If you put a human and a chimpanzee next to each other, perhaps the most striking difference is that the human lacks the chimpanzee's shiny black hair.
From orangutans to dogs, cats, cows and sheep, most mammals we come into contact with have thick coats of hair.
Perhaps it's because we don't and they do that humans feel so good about these furry creatures.
Of course, not all animals have a proud coat of human fur. Besides ourselves, whales, elephants, rhinos, hippos and other animals have very little or no hair.
Why are both animals hairy and bald?
1, why are some animals bald, but others have strong hair?
For a variety of less hairy animals, there's a reason for shedding hair. In nature, this self-selecting alopecia offers significant advantages.
Elephants, for example, are better able to cope with hot temperatures because they shed their thick fur, without wet fur to stop them.
Sea mammals, such as manatees and dugongs, are also better able to swim in water.
This adaptive evolution allows animals to live better and more comfortably in their own environment.
The less common naked mole rat also spends his days burrowing through the ground with his flesh-pink skin, the few hairs left on his surface looking pathetic and obscene. And the reason they're bald is pretty simple -- they don't need to be.
They spend their lives underground, where their narrow, oxygen-deprived environment makes them their most comfortable home.
Because of their stable underground environment, naked hidnas don't have to deal with the fluctuating temperatures that come and go from the wind to the sun. For naked hidnas, the most important insulation function of hair is useless. By not growing hair, they save energy.
Of course, the underground environment is not always friendly.
At least there are plenty of bugs underground, and social naked moles are prone to passing on parasites to each other.
So being bald also makes them better able to deal with parasites on their body surfaces, preventing the entire population.
After all, their eyesight is really not very good, if also need to find a little bit of worms in the thick hair, it is really difficult to kill "mouse" me!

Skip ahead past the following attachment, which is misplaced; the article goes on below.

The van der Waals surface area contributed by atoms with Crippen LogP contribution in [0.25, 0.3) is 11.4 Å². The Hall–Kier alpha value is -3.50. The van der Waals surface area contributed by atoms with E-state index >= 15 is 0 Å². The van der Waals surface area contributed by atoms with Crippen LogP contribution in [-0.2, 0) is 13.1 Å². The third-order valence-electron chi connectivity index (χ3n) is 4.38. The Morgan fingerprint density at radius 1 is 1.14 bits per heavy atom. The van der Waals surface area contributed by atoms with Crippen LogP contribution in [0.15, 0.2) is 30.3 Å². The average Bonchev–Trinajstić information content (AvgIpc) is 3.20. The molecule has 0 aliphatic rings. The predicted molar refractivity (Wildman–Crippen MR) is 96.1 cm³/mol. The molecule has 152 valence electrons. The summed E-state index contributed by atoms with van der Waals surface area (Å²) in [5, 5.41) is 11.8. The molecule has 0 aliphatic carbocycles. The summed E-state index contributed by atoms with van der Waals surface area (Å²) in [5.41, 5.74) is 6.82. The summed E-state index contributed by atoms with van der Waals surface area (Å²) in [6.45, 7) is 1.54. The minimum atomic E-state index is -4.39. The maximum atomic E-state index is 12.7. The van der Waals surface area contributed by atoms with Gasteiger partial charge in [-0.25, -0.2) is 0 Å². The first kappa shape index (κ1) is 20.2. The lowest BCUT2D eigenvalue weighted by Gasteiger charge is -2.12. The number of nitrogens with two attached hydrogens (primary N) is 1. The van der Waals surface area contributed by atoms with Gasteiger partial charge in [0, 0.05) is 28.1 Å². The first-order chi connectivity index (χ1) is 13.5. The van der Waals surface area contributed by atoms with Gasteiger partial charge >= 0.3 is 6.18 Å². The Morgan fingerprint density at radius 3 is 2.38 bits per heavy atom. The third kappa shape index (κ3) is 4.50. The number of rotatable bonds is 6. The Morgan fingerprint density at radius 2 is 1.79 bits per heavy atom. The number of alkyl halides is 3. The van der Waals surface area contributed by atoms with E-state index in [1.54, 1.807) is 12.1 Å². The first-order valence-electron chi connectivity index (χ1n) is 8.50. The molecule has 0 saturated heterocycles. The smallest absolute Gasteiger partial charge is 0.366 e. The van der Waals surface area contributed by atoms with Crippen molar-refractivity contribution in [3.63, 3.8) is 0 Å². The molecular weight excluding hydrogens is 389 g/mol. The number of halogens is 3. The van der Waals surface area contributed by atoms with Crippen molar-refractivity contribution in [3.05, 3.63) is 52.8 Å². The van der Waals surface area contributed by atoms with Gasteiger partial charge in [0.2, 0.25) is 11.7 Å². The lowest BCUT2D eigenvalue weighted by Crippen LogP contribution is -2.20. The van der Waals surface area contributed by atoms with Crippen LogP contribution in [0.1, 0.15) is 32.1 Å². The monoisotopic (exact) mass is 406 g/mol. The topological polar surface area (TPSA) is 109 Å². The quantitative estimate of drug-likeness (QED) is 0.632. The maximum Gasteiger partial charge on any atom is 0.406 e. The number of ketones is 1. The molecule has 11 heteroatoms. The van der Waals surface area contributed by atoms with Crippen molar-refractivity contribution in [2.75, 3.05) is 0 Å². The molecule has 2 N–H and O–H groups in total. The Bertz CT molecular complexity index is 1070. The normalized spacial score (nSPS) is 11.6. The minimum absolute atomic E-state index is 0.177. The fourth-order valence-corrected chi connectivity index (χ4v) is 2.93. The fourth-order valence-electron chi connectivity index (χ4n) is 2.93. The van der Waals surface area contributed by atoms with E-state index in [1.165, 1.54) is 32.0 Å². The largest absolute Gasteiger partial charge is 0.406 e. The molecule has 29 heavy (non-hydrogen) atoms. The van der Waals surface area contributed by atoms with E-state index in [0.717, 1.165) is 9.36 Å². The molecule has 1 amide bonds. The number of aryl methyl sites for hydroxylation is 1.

2. Why are we so bald?
The reason for baldness in humans is similar to that in rats -- we don't need thick hair to keep us warm, but we also want our skin to be lighter and cleaner.
But the reason we don't need hair to keep us warm is because we learned not only how to warm ourselves with fire, but also how to make clothes.
Clothing that can change is not so convenient as hair that stays the same all year round.
Of course, baldness doesn't just improve survival, it also improves competitiveness in the dating market.
In South America, for example, males of balding monkeys are attracted to females by their faces, which are bald and red like lanterns.
For bald monkeys, both baldness and red indicate that the male is in good physical condition, which makes him ideal for fathering young monkeys together.
But alopecia monkeys are bald and red all year round, and some other monkeys are bald intermittently.
For example, when the drill is in heat, its red and swollen skin creates a strange pattern on its chest. From a distance, it looks like a huge red arrow suggesting: "I am in good health. Of course, it is me!"
The strange structure is actually called sex swelling (swelling), which is caused by local congestion, and is quite common in many apes and monkeys, but the position is not as strange as in the head or chest.
Mandrills, for example, are known as "bald" mandrills. Every breeding season, female mandrills climb trees with a red apple on their butt, posing a unique attraction to the opposite sex.
Red like monkey butt, is probably observed this phenomenon and summed up it!
Of course, this kind of bald to show their physique, not only the Monkey King exclusive. Birds are equally expressive in the matter of baldness.
The elegantly beautiful-looking red-crowned crane is a serious bald crane, whose "red top" is actually the bright red color of their exposed skin.
This skin is not only red, but also full of fleshy warts, if you look at it carefully, it is not beautiful at all.
For red-crowned cranes, the larger the bald area, the redder and brighter the body, so they can naturally cross the field and attract the desired female birds to dance.
Here, again, is a cue to humans, whose bare skin does the same thing.
Although human skin does not redness, naked skin is a better display of health, without parasites or wounds.
In primitive people's time, this is quite important marriage capital ah!
As a result, over time, the balder genes were passed down to the mainstream.
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